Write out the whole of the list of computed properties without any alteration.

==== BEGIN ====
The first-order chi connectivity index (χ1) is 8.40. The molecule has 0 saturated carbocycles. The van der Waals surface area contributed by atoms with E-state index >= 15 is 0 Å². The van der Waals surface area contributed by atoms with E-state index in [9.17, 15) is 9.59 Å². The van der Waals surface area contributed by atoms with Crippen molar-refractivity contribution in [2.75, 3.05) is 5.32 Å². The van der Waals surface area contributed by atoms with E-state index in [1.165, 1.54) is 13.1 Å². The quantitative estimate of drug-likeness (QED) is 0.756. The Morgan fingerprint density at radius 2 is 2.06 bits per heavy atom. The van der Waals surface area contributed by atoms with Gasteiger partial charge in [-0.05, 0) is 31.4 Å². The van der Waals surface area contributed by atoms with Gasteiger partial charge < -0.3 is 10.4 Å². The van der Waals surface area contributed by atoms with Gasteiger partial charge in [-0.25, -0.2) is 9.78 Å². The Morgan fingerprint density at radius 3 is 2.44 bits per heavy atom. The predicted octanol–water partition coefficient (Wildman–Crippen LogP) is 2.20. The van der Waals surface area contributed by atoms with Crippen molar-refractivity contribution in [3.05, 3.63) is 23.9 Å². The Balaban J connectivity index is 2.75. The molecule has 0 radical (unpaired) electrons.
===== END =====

The first-order chi connectivity index (χ1) is 8.40. The molecule has 0 saturated carbocycles. The van der Waals surface area contributed by atoms with E-state index >= 15 is 0 Å². The van der Waals surface area contributed by atoms with E-state index in [9.17, 15) is 9.59 Å². The van der Waals surface area contributed by atoms with Crippen molar-refractivity contribution in [2.75, 3.05) is 5.32 Å². The van der Waals surface area contributed by atoms with E-state index in [1.165, 1.54) is 13.1 Å². The quantitative estimate of drug-likeness (QED) is 0.756. The Morgan fingerprint density at radius 2 is 2.06 bits per heavy atom. The van der Waals surface area contributed by atoms with Gasteiger partial charge in [-0.05, 0) is 31.4 Å². The van der Waals surface area contributed by atoms with Gasteiger partial charge < -0.3 is 10.4 Å². The van der Waals surface area contributed by atoms with Gasteiger partial charge in [-0.25, -0.2) is 9.78 Å². The Morgan fingerprint density at radius 3 is 2.44 bits per heavy atom. The predicted octanol–water partition coefficient (Wildman–Crippen LogP) is 2.20. The van der Waals surface area contributed by atoms with Crippen molar-refractivity contribution in [3.05, 3.63) is 23.9 Å². The Balaban J connectivity index is 2.75. The molecule has 0 radical (unpaired) electrons.